Ohio ADDL July Newsletter


Ohio Department of Agriculture   -   JULY 2018

In this issue

- Invasive tick found in the U.S.

- New SECD PCR assay

-Small Ruminant Testing

-Welcome New Employee

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Animal Disease Diagnostic Laboratory

8995 East Main Street

Reynoldsburg, OH 43068

Phone: (614) 728-6220

Fax: (614 ) 728-6310



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Longhorn tick
Image of longhorn tick courtesy of the West Virginia Department of Agriculture

Newly Emerging Invasive Tick Reported in Four States

Dr. Jeff Hayes, ADDL Pathology Section Head 


A tick not previously been known to be present in the U.S., Haemaphysalis longicornis, has been confirmed by the National Veterinary Services Laboratories (NVSL) in four different states in the past 7 months, November 2017 through June 2018. It was first identified in large numbers on the head and ears of a single sheep in Hunterdon County, New Jersey. In May 2018, this exotic tick, also known as the longhorn tick or bush tick or East Asian tick, was confirmed on a beef farm in Albemarle County and on horses in Warren County, both in Virginia. It has also been found in two farms in Harden County, West Virginia. In June 2018, this tick was found on a dog in Benton County Arkansas. To date, no connections among these cases have been identified. It is not known to what extent this tick is present in these or other counties and states in the United States.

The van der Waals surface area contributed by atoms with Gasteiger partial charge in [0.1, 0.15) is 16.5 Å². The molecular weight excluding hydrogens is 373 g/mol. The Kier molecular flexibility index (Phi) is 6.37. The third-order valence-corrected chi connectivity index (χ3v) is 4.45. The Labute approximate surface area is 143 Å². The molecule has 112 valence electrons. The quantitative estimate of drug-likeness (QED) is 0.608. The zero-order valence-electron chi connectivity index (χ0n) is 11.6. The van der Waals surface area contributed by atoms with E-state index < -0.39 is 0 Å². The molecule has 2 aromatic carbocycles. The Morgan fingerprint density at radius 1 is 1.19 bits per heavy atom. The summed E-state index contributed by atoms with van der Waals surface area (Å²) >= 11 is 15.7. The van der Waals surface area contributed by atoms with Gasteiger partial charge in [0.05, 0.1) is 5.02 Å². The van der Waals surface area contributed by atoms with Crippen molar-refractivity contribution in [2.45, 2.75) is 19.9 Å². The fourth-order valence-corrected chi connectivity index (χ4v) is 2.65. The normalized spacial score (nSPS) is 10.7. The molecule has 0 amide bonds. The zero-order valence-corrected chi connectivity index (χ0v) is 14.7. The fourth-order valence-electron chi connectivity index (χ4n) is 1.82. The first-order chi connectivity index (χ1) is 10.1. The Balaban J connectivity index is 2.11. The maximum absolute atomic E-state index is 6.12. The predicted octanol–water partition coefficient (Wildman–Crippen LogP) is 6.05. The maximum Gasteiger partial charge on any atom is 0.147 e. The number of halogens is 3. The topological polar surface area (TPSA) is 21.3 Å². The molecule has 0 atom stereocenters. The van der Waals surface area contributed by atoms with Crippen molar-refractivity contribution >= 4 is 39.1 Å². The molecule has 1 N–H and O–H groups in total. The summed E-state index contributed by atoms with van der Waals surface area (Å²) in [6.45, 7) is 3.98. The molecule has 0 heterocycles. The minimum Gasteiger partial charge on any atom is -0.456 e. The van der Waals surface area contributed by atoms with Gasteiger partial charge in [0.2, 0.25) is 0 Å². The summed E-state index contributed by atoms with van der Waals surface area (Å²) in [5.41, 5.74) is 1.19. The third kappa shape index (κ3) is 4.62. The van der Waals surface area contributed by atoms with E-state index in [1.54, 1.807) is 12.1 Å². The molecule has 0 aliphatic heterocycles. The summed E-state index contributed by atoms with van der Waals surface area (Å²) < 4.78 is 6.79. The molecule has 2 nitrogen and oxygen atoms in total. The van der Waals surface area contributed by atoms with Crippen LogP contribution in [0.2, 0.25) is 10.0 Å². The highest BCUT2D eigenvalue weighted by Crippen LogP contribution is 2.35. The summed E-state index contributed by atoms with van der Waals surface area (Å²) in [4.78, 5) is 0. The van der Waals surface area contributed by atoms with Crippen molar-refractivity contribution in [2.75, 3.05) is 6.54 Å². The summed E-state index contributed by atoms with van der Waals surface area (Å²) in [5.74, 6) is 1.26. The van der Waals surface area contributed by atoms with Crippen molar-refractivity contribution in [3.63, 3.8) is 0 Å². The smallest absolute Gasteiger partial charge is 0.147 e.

Haemaphysalis longicornis is native to East Asia, including China, Japan, Russia, Korea, New Zealand, Australia and other Pacific islands. It is a known vector of bacterial and viral diseases of both domestic and wild animals (cattle, horses, donkeys, sheep, goats, pigs, dogs, cats and deer). It also has been reported infesting birds and reptiles, and is known to parasitize human beings. It is associated with transmission of theileriosis to cattle in New Zealand, and of rickettsial spotted fevers to people in Japan. One biotype of the tick is parthenogenetic, not requiring a male for reproduction. Larval and nymphal stages of this 3-stage tick are very small and difficult to detect. An engorged female may only be as large as a pea. It can cause stunted growth, decreased production, anemia, weakness, exsanguination and death when present in large numbers or transmitting diseases. Ticks in China and Korea have been reported to be infected with Anaplasma, Borrelia and Ehrlichia species.